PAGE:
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-   -   How to calculate flash memory end address of a certain file? (http://www.linuxquestions.org/questions/programming-9/how-to-calculate-flash-memory-end-address-of-a-certain-file-867594/)

jaepi 03-09-2011 10:27 PM

How to calculate flash memory end address of a certain file?
 
Hi, do you have any idea how to calculate (if possible) the end address of an image file in a flash memory. I'm trying to create a checksum and checkheader function and the info that I got is the file's offset, how many sector it consumes and its size. I kinda need the end address, sad thing is, I don't know how to calculate it. Let's say test.img's start address is 0, the size is 0x20000 and consumes 3 sectors. Hoping for a kind reply. Thanks. :)

theNbomr 03-10-2011 03:34 PM

I don't think you can do what you seem to want. If you are talking about a flash memory like a USB thumb drive, then the filesytem will look after the arrangement of the data on the memory device, and it probably won't be contiguous (fragmentation). You simply don't have access to the device at the byte/block level.

Perhaps you have left out some details of your objective.

--- rod.

jrtayloriv 03-10-2011 04:39 PM

I don't know why you'd need access to memory addresses to do a checksum, or to check the file headers. Could you explain why you need to access this information?

Also, why are you writing checksum/image-header functions yourself? There are already plenty of available libraries that will do checksums and image file metadata manipulation for you (if you say which language/platform you're using, I'm sure someone can make a recommendation to you). Are you just doing this for fun/learning/etc., or are you just trying to get it done?

jaepi 03-10-2011 09:30 PM

Quote:

Originally Posted by theNbomr (Post 4285949)
I don't think you can do what you seem to want. If you are talking about a flash memory like a USB thumb drive, then the filesytem will look after the arrangement of the data on the memory device, and it probably won't be contiguous (fragmentation). You simply don't have access to the device at the byte/block level.

Perhaps you have left out some details of your objective.

--- rod.

I see, I thought it is possible to calculate the end address. Correct me if I'm wrong. Start and end address are already fixed data?

jaepi 03-10-2011 09:48 PM

Quote:

Originally Posted by jrtayloriv (Post 4286043)
I don't know why you'd need access to memory addresses to do a checksum, or to check the file headers. Could you explain why you need to access this information?

Also, why are you writing checksum/image-header functions yourself? There are already plenty of available libraries that will do checksums and image file metadata manipulation for you (if you say which language/platform you're using, I'm sure someone can make a recommendation to you). Are you just doing this for fun/learning/etc., or are you just trying to get it done?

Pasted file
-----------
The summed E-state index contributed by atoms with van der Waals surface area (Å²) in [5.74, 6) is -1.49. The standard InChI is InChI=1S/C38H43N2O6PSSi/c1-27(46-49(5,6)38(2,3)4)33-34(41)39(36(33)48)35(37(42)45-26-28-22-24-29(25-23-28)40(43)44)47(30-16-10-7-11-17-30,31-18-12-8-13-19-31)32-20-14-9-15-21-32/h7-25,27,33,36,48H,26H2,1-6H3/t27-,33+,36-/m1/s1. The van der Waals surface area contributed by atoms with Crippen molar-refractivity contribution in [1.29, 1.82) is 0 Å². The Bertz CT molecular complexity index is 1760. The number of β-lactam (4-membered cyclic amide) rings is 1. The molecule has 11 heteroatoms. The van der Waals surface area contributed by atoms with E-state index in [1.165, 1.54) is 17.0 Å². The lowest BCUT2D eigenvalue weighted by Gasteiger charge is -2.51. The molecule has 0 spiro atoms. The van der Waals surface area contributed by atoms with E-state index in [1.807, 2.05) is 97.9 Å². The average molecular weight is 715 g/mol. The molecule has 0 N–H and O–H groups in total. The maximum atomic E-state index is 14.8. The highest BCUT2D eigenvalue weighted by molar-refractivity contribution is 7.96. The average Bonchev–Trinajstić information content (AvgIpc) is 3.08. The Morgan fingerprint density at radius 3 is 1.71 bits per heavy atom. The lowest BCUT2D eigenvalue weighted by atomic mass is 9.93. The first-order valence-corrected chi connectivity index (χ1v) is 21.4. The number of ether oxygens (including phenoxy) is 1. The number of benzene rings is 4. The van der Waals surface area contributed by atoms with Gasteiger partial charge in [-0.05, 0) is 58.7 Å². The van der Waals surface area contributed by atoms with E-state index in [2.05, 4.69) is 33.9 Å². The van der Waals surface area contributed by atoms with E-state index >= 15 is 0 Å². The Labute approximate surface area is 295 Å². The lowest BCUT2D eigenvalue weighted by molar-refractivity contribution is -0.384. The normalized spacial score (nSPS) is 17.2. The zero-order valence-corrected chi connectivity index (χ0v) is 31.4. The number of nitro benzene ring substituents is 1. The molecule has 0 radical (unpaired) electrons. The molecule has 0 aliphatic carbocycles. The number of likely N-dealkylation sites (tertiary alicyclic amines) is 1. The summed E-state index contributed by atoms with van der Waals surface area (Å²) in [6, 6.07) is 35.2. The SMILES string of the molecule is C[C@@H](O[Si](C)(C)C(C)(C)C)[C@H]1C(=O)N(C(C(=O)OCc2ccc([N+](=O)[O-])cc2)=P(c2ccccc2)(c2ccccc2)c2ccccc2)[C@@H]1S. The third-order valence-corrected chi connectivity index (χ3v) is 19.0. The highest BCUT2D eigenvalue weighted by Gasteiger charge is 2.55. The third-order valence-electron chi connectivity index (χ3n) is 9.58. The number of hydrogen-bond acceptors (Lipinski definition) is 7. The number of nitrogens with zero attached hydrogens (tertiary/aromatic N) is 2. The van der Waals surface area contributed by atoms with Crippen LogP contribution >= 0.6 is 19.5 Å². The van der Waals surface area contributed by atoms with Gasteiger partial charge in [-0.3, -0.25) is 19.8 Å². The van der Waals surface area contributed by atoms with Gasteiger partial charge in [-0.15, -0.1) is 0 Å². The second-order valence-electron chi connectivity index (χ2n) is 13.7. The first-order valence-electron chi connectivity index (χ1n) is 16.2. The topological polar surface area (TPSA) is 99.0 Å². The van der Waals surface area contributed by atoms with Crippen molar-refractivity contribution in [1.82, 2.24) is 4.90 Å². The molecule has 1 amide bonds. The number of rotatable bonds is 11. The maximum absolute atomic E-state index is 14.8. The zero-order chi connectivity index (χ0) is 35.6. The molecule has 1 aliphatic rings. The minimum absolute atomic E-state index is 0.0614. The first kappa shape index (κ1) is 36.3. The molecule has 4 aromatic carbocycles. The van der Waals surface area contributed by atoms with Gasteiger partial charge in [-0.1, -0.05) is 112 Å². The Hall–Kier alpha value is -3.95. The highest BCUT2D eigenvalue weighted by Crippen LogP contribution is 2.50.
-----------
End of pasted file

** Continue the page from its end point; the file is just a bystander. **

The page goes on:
I'm actually trying to learn how these thing works and where did these data (start and end address) came from. I guess these are fixed data, based on the layout of the flash. The image files I think were meant to be placed in a specific address. I'm actually trying to understand both functions I found and hopefully I could recreate one. Oh, btw, I'm using C. :)

---------- Post added 03-11-11 at 10:49 AM ----------

BTW, forgot to thank you for your kind replies. Thanks guys :)

theNbomr 03-11-2011 09:10 AM

It seems you may be confused about the difference between memory and storage, perhaps because of the nature of the storage device, which is fundamentally a memory technology device. While at its heart it is a non-volatile memory device, it is under the control of a filesystem, and as such, the details of how it is accessed, partitioned, and generally organized are hidden from userspace applications. By nature, flash memory is actually not a fully linear address space, and access to the memory is controlled by an even lower level of driver which further conceals the details of access to the device. If you really want to learn the details of how memory technology devices work, then you should study the appropriate kernel mode drivers. Start by looking in the 'drivers/mtd/...' section of the linux kernel sources.

--- rod.

jaepi 03-15-2011 01:28 AM

Quote:

Originally Posted by theNbomr (Post 4286927)
It seems you may be confused about the difference between memory and storage, perhaps because of the nature of the storage device, which is fundamentally a memory technology device. While at its heart it is a non-volatile memory device, it is under the control of a filesystem, and as such, the details of how it is accessed, partitioned, and generally organized are hidden from userspace applications. By nature, flash memory is actually not a fully linear address space, and access to the memory is controlled by an even lower level of driver which further conceals the details of access to the device. If you really want to learn the details of how memory technology devices work, then you should study the appropriate kernel mode drivers. Start by looking in the 'drivers/mtd/...' section of the linux kernel sources.

--- rod.

Thanks Rod, I was actually jumping to things immediately without understanding the concept (I was really2x confused). I will look up the drivers/mtd section of the kernel source.


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